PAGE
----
Feb 17, 2024

An evolutionarily conserved pathway that achieves a peaceful co-existence with genomic parasites

Posted by in categories: biotech/medical, evolution, genetics

Transposable elements are mobile genetic elements that can relocate within the genome and disrupt the normal function of genes, but are at the same time a source of evolutionary diversity. The lab of Tugce Aktas at the Max Planck Institute for Molecular Genetics has identified a novel pathway that keeps the activity of transposons in somatic cells in check after they have been transcribed.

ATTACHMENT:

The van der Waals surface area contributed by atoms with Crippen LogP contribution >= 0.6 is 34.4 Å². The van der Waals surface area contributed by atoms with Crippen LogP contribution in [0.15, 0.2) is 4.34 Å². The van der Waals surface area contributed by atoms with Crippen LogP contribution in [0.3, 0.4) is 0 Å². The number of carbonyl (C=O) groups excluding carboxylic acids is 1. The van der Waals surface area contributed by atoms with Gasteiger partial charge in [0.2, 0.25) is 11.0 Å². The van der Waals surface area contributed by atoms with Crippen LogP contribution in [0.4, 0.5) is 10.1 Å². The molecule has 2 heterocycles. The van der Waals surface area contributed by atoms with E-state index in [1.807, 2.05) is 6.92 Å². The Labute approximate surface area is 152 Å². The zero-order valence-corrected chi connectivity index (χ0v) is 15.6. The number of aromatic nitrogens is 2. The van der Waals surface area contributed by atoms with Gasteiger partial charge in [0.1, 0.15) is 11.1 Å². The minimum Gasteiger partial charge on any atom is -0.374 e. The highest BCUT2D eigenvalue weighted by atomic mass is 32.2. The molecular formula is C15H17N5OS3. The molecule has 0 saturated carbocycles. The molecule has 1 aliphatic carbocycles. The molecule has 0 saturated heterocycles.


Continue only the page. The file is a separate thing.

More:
Their findings have now been published in Nature. The work is a collaboration with the labs of Zachary D. Smith at the Yale Stem Cell Center, U.S., and Franz-Josef Müller from the Universitätsklinikum Schleswig-Holstein, Germany.

Over the course of evolution, the genomes of many organisms have become cluttered with ancient genetic remnants from evolution or parts of retroviruses that inserted their genetic code millions of years ago. Nearly half of the human genome consists of these transposable elements, or transposons.

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